The sample questions above may seem extreme to the reader but believe me when I tell you that I have encountered real cases in which interviewers asked these types of questions, and even some that were worse.

An alternative to the previous questions would be inquiries that are more open-ended, such as: “What is functional programming?” “Describe the threading mechanism in Java” and “Name and describe 3 design patterns that you know and the cases in which they are applied.” These requests are more general and open to interpretation. They give the candidate an opportunity to project their level of knowledge in the subject: I know the concepts / I have practical knowledge / perhaps I know tricks and workarounds of which the interviewer isn't even aware.

Such questions offer the candidate the opportunity to talk about their knowledge; information that we can later use to restate or ask new questions. This allows the candidate to lead the interview by default, since their answers will guide us to the areas in which they have more experience.

Always remember: an interview should be a conversation between colleagues, not an interrogation.

Tip 3: Make corrections and observations only when they are short and clarifying or complementary

Let's be honest: we all like to show off our knowledge to a greater or lesser extent and, as interviewers, we find ourselves in a so-called "position of power." This can cause us — especially less experienced interviewers — to fall into the “ego trap,” let me explain.

Sometimes, we encounter candidates who, due to nervousness or lack of confidence, remain silent for prolonged periods of time searching their minds for an answer that is not there. Or worse, they begin to “guess” the answers, producing long monologues that are mostly full of incorrect information.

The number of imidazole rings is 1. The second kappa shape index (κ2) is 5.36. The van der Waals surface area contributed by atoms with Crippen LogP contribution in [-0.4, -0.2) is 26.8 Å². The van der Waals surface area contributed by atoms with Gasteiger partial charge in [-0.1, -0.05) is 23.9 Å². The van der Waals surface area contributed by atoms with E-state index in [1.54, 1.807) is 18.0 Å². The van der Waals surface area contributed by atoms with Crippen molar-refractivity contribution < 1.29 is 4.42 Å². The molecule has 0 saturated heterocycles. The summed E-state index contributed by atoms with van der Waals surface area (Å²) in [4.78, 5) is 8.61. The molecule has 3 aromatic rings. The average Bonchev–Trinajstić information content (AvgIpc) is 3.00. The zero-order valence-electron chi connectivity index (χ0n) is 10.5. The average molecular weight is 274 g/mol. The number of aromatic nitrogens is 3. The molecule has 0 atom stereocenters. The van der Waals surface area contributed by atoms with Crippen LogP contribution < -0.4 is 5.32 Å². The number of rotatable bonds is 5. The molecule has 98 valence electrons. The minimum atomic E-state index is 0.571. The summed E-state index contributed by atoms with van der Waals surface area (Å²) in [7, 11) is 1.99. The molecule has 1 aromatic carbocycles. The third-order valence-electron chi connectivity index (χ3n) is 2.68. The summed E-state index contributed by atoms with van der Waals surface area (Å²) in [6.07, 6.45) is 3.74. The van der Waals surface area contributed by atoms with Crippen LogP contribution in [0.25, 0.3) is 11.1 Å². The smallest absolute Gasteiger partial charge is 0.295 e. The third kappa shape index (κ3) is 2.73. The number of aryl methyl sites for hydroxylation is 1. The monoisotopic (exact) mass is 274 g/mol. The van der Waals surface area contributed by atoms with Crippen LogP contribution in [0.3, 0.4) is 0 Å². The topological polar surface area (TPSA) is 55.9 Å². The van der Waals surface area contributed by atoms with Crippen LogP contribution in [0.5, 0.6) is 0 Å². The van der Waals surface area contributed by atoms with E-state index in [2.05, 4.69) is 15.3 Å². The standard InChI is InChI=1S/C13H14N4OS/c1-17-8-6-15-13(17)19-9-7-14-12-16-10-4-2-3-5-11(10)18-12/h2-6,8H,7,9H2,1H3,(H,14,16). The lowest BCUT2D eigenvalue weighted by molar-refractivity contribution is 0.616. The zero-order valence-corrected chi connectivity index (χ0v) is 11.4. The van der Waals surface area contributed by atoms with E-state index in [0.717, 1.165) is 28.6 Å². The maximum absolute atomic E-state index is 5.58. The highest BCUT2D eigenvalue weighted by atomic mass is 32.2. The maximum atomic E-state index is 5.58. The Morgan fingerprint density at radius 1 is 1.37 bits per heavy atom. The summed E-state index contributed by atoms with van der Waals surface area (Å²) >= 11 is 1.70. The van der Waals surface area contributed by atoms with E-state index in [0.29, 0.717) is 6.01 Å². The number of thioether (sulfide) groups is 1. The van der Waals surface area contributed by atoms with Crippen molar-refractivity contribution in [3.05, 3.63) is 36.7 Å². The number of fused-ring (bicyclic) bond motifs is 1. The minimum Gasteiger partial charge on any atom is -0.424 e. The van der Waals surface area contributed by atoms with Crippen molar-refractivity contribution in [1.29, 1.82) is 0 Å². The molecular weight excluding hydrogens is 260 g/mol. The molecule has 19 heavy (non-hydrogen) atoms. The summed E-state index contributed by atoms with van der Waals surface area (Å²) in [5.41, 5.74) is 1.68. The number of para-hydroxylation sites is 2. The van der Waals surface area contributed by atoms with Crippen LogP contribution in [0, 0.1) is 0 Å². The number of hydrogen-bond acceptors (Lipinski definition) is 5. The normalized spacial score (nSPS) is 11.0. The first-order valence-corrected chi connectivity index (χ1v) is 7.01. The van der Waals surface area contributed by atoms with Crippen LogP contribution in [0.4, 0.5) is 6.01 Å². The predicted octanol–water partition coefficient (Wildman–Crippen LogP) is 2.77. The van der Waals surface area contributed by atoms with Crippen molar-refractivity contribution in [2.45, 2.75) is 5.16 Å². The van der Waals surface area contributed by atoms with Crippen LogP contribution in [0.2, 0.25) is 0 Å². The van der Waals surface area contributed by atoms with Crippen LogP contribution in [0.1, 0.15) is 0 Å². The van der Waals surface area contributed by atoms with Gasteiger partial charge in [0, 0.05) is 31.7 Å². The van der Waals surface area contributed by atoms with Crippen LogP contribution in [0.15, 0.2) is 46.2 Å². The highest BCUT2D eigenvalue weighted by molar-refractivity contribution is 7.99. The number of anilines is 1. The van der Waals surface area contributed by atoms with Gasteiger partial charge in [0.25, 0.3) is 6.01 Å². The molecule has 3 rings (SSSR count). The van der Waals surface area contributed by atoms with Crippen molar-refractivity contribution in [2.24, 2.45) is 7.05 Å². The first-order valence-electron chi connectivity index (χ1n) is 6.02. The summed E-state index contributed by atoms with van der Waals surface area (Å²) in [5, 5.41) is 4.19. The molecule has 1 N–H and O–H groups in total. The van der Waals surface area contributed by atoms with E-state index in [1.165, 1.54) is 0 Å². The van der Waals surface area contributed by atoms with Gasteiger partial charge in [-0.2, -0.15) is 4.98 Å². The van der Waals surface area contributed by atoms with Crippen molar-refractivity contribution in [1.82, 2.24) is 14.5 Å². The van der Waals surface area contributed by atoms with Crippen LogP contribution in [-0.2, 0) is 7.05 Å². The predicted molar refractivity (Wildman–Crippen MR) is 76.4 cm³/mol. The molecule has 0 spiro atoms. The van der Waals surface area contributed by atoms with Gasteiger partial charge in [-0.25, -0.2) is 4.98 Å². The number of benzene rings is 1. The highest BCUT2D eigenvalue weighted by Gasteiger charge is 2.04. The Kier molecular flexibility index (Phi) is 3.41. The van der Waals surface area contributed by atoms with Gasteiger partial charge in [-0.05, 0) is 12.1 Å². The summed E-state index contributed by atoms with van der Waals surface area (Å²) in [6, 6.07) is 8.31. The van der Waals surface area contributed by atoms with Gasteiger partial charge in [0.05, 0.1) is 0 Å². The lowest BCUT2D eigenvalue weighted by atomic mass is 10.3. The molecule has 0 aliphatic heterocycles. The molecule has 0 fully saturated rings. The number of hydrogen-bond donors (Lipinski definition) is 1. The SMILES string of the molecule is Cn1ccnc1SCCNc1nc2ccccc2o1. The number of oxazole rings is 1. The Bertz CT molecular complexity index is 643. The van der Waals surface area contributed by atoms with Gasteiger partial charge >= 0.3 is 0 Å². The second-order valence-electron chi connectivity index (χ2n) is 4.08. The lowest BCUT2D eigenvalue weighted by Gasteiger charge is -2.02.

When this happens, the interviewer may be tempted to heavily correct the candidate's answer, turning the interview into a basic course on X or Y technology. This does not add value for you, the candidate, or the interview. It can also place the candidate in a defensive position toward us, something that should be avoided at all costs.

Of course, it is prudent to make corrections and convey clarifications to the candidate about their answers. This should, however, be done only when most of the candidate's answers are correct, and the interviewer's comment is merely clarifying or complementary.

A partially correct answer from a candidate might be something like: “Interfaces in Java only allow abstract methods to be defined, not implemented.” This answer may be accompanied by an interviewer comment such as: “From version 8 onwards, implementations can also be defined in the interfaces.

In that example, the answer given by the candidate is mostly correct, we only added some limited information that the candidate forgot to mention. The candidate can take the initiative and say something like “Oh, right!” giving us the opportunity to ask deeper questions that may confirm that they just forgot the detail, but really know the topic. Alternatively, we may receive a response like “Really?" that confirms a small gap in the candidate’s knowledge which can be filled in less than 10 minutes.

In scenarios in which the candidate really ignores a critical topic, we should not try to teach the candidate. It is instead preferrable to guide them with short comments such as “I recommend that you review X or Y topic,” and move on.